Sacral nerve stimulation and percutaneous posterior tibial nerve stimulation have been described previously as effective treatments for fecal incontinence. Nevertheless, there does not exist any study that compares the efficiency of both. The aim of this study was to compare the use of SNS and PPTNS in males with FI.METHODS:
We conducted a prospective cohort study on men with FI treated with SNS or PTNS in the Coloproctology Unit of the University General Hospital of Elche and Reina Sofia of Murcia between January 2010 and December 2011. Preoperative assessment included physical examination, anorectal manometry, and anal endosonography. Anal continence was evaluated using the Wexner continence grading system. Quality of life was evaluated using the Fecal Incontinence Quality of life Scale.RESULTS:
Nineteen patients were included (ten patients SNS and nine PPTNS). SNS improved FI in nine of the ten patients. The mean Wexner score decreased significantly from a median of 14 (12-16) (preoperative) to 4 (1-8) (6-month revision) (p = 0.007). PTNS improved FI in seven of the nine patients. The mean Wexner score decreased significantly from a median of 12 (11-19) (preoperative) to 5 (4-7) (6-month revision) (p = 0.018). Both treatments produced symptomatic improvement without statistical differences between them.CONCLUSIONS:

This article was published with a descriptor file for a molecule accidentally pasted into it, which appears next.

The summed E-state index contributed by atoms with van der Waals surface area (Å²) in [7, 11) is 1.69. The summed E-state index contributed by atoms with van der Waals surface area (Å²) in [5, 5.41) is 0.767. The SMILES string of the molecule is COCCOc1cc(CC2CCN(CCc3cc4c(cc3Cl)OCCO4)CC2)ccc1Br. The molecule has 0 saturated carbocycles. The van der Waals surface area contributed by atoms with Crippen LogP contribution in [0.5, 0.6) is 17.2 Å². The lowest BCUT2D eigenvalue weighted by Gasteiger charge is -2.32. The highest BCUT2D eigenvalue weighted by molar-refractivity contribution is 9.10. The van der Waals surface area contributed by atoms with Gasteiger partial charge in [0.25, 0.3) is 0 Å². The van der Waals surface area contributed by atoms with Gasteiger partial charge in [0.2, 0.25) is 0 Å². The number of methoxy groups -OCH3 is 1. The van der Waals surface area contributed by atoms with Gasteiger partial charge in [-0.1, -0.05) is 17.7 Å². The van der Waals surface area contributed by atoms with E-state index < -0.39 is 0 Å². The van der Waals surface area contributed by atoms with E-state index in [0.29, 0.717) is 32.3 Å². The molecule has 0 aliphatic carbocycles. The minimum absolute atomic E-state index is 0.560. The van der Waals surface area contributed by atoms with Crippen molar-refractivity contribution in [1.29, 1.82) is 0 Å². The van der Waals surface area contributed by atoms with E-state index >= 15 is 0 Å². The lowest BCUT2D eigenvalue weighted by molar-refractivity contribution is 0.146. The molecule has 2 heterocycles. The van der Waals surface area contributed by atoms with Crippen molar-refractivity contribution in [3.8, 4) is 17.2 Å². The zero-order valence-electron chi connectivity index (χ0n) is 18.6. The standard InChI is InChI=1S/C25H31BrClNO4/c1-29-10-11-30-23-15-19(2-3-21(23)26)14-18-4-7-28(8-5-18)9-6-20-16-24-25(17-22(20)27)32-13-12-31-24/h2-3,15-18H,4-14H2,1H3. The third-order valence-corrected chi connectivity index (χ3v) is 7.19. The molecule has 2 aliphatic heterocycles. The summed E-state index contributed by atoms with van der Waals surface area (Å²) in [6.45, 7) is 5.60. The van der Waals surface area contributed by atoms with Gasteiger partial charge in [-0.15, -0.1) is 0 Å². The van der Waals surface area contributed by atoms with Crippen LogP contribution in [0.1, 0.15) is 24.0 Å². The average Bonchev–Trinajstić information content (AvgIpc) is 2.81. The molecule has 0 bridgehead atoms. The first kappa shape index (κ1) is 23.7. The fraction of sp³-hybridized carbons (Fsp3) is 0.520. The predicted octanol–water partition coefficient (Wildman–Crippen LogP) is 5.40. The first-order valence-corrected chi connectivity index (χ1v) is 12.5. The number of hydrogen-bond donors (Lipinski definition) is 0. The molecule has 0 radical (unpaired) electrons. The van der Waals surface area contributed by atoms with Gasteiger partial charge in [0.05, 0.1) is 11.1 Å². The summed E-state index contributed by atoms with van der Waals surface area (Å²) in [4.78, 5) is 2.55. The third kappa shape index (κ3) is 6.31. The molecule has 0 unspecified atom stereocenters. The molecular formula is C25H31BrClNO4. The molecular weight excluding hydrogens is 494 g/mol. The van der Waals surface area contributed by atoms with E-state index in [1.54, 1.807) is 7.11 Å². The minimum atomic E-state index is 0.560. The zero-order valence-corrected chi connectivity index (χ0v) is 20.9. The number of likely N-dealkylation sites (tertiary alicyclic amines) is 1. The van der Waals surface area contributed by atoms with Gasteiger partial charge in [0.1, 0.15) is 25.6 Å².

Our study was nonrandomized with a relatively small number of patients. PPTNS had similar efficiency to the SNS in our men population. However, more studies are necessary to exclude selection bias and analyze long-term results.